Mindfulness has always been something important to me, in one way or another. Usually, art and creativity have been my way of being mindful - my form of meditation. In the first few years after Drew’s death, I created deeply mindful photographs which helped me reach that meditative space. I don’t think I knew it at the time, but they created a spiritual connection for me. A deeply focused time of flow where nothing else but the present moment existed. In fact, the first few years after his death were some of the most deeply spiritual years in my life.
I think I lost that when I moved to Ohio, without really realizing it, and I’ve been trying to re-establish it ever since. I was so busy just trying to figure out this new life in a new place, that I got completely derailed from any deeper internal/spiritual connection. Photography was no longer working the same way for me. Being in a new and unfamiliar place made it too hard to connect into that flow with my camera. I've had trouble finding using any other creative stuff to get that connection for long either. So, I’ve felt lost and not even sure exactly why until recently. Not knowing what wasn’t working. Not knowing what was missing. But knowing something was indeed missing...Read more
Prior to losing Megan, I was an avid backpacker. 5 or 6 times a year, I would meticulously plan a trip to the mountains over a weekend, and disappear for a few days. No cell phone service, no emails, no TV, no distractions. I am at my most calm and reflective while I am in nature.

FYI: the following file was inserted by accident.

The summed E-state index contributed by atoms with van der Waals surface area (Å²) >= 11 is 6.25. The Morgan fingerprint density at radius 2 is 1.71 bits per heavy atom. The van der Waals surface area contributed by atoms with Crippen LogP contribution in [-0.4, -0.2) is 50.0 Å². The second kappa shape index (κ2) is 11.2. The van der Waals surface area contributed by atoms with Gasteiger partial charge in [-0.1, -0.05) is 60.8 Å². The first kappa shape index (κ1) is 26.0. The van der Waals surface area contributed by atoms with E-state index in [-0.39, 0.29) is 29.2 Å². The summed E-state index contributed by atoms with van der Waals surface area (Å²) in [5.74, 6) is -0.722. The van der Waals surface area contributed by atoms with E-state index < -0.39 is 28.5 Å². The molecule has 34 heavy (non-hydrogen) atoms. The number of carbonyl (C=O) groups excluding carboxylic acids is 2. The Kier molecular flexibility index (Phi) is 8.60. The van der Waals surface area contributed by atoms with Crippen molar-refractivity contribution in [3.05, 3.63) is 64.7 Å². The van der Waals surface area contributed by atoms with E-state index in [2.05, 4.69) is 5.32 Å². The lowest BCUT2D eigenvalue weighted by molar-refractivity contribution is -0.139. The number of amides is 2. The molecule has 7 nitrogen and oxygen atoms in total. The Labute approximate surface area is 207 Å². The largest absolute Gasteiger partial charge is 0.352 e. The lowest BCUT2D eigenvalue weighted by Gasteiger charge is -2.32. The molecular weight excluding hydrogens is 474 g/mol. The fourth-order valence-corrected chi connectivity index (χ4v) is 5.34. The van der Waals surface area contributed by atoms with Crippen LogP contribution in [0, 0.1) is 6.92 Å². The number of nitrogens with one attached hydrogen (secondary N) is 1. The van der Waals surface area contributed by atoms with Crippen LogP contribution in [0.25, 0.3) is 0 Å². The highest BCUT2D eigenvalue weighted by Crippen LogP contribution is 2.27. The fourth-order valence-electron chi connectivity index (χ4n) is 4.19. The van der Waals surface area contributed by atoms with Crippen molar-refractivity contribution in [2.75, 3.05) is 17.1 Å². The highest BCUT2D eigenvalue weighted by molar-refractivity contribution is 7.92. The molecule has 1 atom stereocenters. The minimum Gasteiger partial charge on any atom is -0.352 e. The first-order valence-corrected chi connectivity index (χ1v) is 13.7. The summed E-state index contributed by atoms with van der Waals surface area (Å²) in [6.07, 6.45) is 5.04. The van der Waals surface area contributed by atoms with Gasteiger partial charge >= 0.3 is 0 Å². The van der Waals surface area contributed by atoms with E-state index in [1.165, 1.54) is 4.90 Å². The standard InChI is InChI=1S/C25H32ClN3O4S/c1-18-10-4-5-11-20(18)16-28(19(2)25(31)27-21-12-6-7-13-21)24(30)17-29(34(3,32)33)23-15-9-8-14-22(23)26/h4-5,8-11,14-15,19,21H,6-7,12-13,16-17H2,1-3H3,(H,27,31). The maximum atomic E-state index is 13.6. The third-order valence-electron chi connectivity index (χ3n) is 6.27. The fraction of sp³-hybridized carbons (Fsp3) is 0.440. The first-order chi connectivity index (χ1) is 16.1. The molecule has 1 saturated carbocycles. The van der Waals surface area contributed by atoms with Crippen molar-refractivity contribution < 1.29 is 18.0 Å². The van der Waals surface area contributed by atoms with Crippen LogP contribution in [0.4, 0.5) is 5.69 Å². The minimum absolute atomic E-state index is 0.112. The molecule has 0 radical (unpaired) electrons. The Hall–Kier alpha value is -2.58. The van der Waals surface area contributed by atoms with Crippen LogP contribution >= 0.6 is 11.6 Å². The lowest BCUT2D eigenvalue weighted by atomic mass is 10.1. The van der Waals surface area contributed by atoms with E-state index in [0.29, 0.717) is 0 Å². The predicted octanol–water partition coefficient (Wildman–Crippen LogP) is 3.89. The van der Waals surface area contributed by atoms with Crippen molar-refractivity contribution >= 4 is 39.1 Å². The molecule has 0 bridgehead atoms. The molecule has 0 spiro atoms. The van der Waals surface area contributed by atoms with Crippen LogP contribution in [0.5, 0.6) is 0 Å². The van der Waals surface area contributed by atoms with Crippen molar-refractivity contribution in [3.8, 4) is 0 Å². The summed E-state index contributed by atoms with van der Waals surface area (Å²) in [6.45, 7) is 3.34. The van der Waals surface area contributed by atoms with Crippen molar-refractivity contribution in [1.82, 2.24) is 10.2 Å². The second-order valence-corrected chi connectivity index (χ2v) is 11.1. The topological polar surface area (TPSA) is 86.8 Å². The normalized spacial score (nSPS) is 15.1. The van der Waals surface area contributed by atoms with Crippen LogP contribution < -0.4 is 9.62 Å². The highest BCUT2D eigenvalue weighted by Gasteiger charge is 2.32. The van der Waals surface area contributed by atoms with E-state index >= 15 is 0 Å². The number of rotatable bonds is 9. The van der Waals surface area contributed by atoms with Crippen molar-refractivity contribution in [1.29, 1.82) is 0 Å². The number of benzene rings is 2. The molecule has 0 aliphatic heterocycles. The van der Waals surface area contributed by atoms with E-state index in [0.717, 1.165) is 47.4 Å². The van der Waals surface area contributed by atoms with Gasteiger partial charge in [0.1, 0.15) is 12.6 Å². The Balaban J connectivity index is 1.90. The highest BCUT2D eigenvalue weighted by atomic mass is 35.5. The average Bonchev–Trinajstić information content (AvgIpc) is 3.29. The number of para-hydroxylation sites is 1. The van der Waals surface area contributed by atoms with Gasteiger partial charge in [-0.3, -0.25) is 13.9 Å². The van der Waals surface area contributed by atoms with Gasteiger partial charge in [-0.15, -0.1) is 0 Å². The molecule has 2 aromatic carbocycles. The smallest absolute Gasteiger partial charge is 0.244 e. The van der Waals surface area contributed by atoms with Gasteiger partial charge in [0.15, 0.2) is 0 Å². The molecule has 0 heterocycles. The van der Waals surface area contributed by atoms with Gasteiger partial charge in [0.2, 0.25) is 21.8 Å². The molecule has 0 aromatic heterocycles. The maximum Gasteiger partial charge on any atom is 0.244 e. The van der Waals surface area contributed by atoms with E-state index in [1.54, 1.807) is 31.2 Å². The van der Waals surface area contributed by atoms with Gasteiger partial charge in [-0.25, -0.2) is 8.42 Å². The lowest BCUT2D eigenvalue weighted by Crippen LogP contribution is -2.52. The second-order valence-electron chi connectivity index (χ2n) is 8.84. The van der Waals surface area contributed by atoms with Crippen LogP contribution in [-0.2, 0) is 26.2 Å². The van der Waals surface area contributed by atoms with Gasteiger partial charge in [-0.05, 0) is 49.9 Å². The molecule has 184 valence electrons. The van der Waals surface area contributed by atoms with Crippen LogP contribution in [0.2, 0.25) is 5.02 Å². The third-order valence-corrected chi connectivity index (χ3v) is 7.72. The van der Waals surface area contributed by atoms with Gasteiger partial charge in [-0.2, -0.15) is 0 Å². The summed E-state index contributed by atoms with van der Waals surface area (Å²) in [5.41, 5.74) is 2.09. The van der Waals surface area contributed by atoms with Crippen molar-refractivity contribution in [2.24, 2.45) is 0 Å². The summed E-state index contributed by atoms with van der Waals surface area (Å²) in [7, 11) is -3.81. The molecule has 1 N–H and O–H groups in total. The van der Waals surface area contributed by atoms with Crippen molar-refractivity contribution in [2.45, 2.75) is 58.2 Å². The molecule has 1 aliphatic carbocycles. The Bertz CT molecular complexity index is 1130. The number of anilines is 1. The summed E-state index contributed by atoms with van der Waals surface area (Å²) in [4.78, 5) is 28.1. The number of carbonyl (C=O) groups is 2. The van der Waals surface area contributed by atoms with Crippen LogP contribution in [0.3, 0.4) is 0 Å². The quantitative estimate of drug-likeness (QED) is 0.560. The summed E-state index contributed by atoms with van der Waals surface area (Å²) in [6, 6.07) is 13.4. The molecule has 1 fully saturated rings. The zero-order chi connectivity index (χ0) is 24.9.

It was a way to recharge my batteries and spend time in a primitive space.
It's been two years since I last spent a night in the woods. Megan’s organ rejection, and her subsequent hospitalization put a complete stop to any outdoor pursuits. My gear sat, collecting dust until a week ago, when I finally felt ready to leave the world behind and disappear again.
I can’t say that, to me, this moment was any less significant than our first Christmas without her, her birthday, or even meeting and dating Sarah. It felt important to be putting a boot on the ground again, for the first time knowing that I wouldn’t be returning home after a long weekend to Megan. The thought did not escape me that it also meant that the guilt I usually felt, that of leaving a disabled wife with a young daughter, was no longer present either. I was unencumbered...truly “free” for the first time in over 12 years.
That freedom is important. I had always taken my trips around Megan’s various hospital stays, procedures, and during “healthy” times. When I was discharged from the Marine Corps, I didn’t have a regular experience for a 22 year old. Megan and I met three months after my discharge, and she went in for a two week hospital stay the next day. Our twenties were spent months at a time, depending on whether she was admitted to the hospital or not.
With that said, last weekend I dropped Shelby off at my parents, sent a “bye for now” text to Sarah, and stepped off into the woods.
Had you asked me a few months ago what the best way for me to cope with losing Megan was, I would have immediately told you it was being out in nature. There was no alternative for me. I needed to be in the woods, away from people and cell phone service. Someplace I could be quiet and think. It was a meditative place of my own, that I never actually thought of that way until Megan died.
To me, other methods weren’t “wrong”; they just didn’t work for me. I could respect that some people found comfort in meditation, music, religion, or art, but I was too stubborn to see any other way for me.
Something has changed in me now though. After meeting Sarah and seeing some of the methods she has used, such as art, as a tool to help cope with grief, I have been enlightened. Perhaps I was too cynical before. Perhaps I was too stubborn to realize that there is more than one way, even for singular person, to deal with things.